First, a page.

Android really shows is strength in its flexibility. Where iOS can be more limited because Apple can’t or won’t do modifications, Google has no such qualms. Everything within the system is fair game under the open-source rules of engagement. It’s how we have creative tweaks like Facebook Chat Heads.
Along those lines, two Israeli Android developers named Lior Iluz and Dor Schaike made an app we definitely will not see on iOS anytime soon. Overlays takes a widget and displays it over the top of the screen within another app. You can interact with it and everything.
How useful is this? Does Overlays really work? Read on to find out.
The overlying widgets concept
Iluz and Schaike built Overlays in their spare time as a pet project. “I wanted to create one of those incoming call screen applications and it was very interesting for me to find out how the developers remove the call screen without root access,” Iluz said. “So both of us dug in and found out that they don’t actually remove the call screen, they just draw over it. That’s when we decided that if we can draw anything on top of everything, why not extend this to more than just a call screen replacement app?
“Of course, like all great ideas, we rushed into development only to found out later on these kinds of apps already exist. So we continued and will continue to improve Overlays to make it innovative!”
In its current state, Overlays feels very much like a finished project. The app is clean, simple, Holo-themed and effective.
It comes with several helpful features but without adding anything unnecessary. Overlays supports placing widgets in special layouts within portrait and landscape. These layouts can be edited and rearranged to include any widget you’d like.
The widgets can be placed anywhere on screen and even rendered partially transparent. Be careful with this, as a little transparency goes a long way toward illegibility.
The app includes a few starter widgets for the clock, battery, weather, missed calls and unread SMS shortcuts. However, any shortcut or widget is fair game.
The description claims that you have to buy the pro version in order to get app profiles (overlaid widgets that automatically start when you enter a given app), but we got that working in the free version.
What is reserved for the pro version, though, is Tasker integration. This opens some real possibilities. You could set up Tasker to create specific overlays for specific situations.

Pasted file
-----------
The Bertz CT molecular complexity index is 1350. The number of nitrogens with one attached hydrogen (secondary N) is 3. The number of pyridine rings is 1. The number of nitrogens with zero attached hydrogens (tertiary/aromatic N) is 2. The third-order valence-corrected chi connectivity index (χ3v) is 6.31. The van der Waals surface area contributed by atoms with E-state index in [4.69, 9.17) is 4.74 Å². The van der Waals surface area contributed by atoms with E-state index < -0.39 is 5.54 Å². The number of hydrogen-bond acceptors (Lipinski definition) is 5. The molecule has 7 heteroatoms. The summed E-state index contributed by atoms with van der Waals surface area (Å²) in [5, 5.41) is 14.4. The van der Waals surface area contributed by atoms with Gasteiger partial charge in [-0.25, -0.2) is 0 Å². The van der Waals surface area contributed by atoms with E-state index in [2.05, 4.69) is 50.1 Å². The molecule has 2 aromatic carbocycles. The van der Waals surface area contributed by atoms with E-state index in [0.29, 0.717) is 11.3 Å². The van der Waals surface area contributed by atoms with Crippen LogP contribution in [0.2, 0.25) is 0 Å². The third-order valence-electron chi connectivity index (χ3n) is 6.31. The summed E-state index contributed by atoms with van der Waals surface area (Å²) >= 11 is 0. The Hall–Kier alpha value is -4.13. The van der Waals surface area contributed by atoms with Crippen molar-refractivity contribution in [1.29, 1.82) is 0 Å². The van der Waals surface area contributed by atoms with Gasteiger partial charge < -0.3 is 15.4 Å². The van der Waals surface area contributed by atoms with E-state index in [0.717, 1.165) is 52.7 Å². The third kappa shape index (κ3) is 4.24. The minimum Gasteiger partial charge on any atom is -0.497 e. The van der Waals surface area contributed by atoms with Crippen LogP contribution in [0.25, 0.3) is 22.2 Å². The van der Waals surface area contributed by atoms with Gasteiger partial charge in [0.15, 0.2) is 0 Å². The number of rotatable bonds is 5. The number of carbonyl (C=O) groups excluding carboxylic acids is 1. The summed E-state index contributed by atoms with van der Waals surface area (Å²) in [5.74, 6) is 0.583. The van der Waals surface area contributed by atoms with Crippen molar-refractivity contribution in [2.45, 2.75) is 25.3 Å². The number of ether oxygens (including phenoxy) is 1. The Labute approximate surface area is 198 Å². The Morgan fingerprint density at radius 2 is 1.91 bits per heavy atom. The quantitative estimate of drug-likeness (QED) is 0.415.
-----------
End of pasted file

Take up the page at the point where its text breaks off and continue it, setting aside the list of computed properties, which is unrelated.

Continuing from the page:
But what are those situations? How could you use Overlays effectively?
In the description, Iluz and Schaike mention that some people put a music player widget overlaid atop the GPS app. Having juggled those two apps before on a car trip, we can appreciate this idea.
“We can’t even begin to understand the uses people find for this app,” Iluz said. “Many use it with Tasker (Overlays Pro) – they create Tasker profiles that activate Overlays profiles on certain locations, incoming calls, when a specific screen in a specific application is shown, when headphones are attached, etc.
“When we began developing this app, we knew we’d never be able to find out all the cool uses, so we kept it as generic as we could and tried not to prevent anything. The community and users did the rest!”
Our reaction after using Overlays is mixed. On one hand, it works exactly as advertised. That’s cool. On the other, it’s not as good as simply reading the notification bar. For things like your SMS count, there’s no need to reinvent the wheel. Notifications are more elegant, especially on Jelly Bean when they can expand.
We also ran into some issues with screen real estate. On a 4.5-inch phone, space is at a premium. Having a widget cover part of the screen seems clumsy. Tablet users might get more mileage out of this app.
The user can also toggle whether the widget is interactive. While it is nice to manipulate the widget, you quickly run into the problem of trying to tap something beneath the widget and losing that tap to the overlay.
On second thought, maybe that’s more of a feature. You could always “borrow” a friend’s phone and cover the screen in overlays, rendering it unusable. There’s some practical joke potential there.
Regardless of its issues, we’d recommend trying Overlays. It checks all the boxes- free of charge, free of ads, a cool concept, Holo-themed, and guaranteed support in the future.
Iluz says he and Schaike will try to find a way to display floating widgets overtop the lock screen. “This is actually possible, but it seems that when it floats over the locksreen, the user can’t click it, which makes it unusable,” Iluz commented.
They plan on including more features as well. “We’re going to add more in-house overlays, much cooler than the current six and because we know not everyone has Tasker, we’re going to add a new tab, named “Events” soon that will enable users to create profiles on certain system events, like the ones I stated above.”
Iluz and Schaike are friendly and talented developers. Their attitude and app have earned them a lot of goodwill among Android fans. “We even get comments like, ‘I’m not going to use it but it’s cool so I bought it,’” Iluz said. “You can always count on the Android community to spread the word.”
Quotations edited for grammar and clarity.